Failure Is Not an Option
An interview with U.S. Secretary of Education Rod Paige
Leading the charge for No Child Left Behind, U.S. Secretary of Education Rod Paige wants to hold schools accountable for results. We spoke with him about what the new federal education reform will mean for your schools
What are some of the biggest challenges facing American public school systems today?
The American public school system has some wonderful examples of excellence — I call them "islands of excellence." But as a whole, it is not serving all of our children.
One of the important issues is the civic capacity of our communities to support the public school system. When you don't have that broad civic capacity underpinning the public schools, you get narrow turnouts for school board elections. In one big city I know of, the school district has 53,000 eligible voters — but fewer than 1,400 people voted in the school board election. Right there is your first clue; that's your first problem.
Other issues include accountability at all levels, local control and flexibility, options for parents, and a sound pedagogy — teaching strategies and teaching methods underpinned by research and science. We need good, sound research in education to inform instruction.
What does the No Child Left Behind Act mean for school administrators?
The first thing it means for them is that every single child under their auspices now has to get major attention. Because it is no child left behind — even the ones most difficult to teach, even the ones with the limited English proficiency, even the ones who are disruptive in the classroom, even the ones who bring special education barriers to be overcome. So the first thing it means is an attitude that represents a determination to educate all of our kids.
Let me see if I can put this in another context. Some years ago, management literature was dominated by a concept called Total Quality Management. That means fixing the production process so that defects are corrected before the product gets to the end of the pipeline.
That's kind of analogous to what we're doing here. We're switching to a zero-defect attitude and saying that each step along the teaching pipeline has to correct its own defects — so that when a person goes through the system and exits on the other end, they are assured mastery of the concepts expected by the high standards in that particular state.
So when we say "no child left behind," that's another way of saying "zero defects."
What about children who come to school unprepared to learn?
Those children, also. Even those children who come from environments where literacy and learning are not highly prized. We include them, too. In other words, there's no excuse. I don't know how to say this any more vividly, but all means all of them.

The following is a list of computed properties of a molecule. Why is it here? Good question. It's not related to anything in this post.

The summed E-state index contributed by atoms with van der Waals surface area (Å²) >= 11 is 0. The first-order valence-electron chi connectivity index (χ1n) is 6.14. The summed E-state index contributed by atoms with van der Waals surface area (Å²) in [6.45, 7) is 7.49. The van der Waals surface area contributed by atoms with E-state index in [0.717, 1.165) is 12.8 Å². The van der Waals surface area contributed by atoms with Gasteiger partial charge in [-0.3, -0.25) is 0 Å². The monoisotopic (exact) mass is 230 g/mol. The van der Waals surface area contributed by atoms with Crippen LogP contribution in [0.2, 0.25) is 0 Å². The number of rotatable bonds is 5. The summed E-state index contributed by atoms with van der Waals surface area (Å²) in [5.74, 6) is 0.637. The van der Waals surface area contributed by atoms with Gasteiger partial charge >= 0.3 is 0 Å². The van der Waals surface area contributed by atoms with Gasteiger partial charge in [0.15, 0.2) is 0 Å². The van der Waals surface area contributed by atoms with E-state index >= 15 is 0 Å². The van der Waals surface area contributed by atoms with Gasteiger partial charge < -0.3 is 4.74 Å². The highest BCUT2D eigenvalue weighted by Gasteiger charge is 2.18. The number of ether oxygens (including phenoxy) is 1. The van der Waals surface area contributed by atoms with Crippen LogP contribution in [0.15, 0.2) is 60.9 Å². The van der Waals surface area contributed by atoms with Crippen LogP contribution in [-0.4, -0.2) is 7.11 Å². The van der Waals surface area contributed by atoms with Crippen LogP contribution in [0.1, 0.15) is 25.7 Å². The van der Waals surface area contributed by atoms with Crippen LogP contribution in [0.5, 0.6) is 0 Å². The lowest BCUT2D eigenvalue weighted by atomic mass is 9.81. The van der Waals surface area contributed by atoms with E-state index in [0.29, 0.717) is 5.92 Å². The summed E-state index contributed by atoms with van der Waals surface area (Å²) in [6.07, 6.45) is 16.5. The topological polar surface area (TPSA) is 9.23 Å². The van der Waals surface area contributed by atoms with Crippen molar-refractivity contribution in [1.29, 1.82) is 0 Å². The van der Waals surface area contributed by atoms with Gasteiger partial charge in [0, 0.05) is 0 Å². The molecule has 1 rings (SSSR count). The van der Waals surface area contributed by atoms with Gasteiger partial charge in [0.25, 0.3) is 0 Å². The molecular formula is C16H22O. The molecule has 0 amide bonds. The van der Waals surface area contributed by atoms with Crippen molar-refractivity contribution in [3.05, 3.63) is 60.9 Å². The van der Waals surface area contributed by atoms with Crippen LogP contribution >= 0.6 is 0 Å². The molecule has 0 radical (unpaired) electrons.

Let's deal with the response that I get from a lot of people. "That's sentimental," they say. "That's piousness; that's sloganism." Well, no, it's not — because I can point to schools all across America that are doing this right now. There are schools where children would, in some other places, be considered unable to learn — but in these schools, they are learning.
So the evidence proves it is possible, because it is happening even now, in a lot of places. So, one must ask the question, "If it is happening now in a lot of places, why can't it happen in other places?" And the answer is, "It can." And the other answer is, "It must."
The new law requires that schools use federal funds for programs backed by "scientifically based research." Can you elaborate?
Well, let's approach it this way. I've visited some districts that say, "We're using a wonderful program, been using it for a long time, and our teachers love it." And my question is: "How many of your kids are learning? How many of the kids are passing the state tests?" And usually, the answer is something like 40 or 60 percent. That's not a wonderful program from my point of view.
Would a program that is producing significant achievement results meet the definition?
Well, if no students are being left behind, and students are really learning as a result of the use of that particular program, then we've got a program that has demonstrated success. What we mean by "scientifically based" is that the program has a scientific history of effective performance, and has been certified as effective through scientific research. And so if the program can stand up to that test, then that is a "scientifically based" program.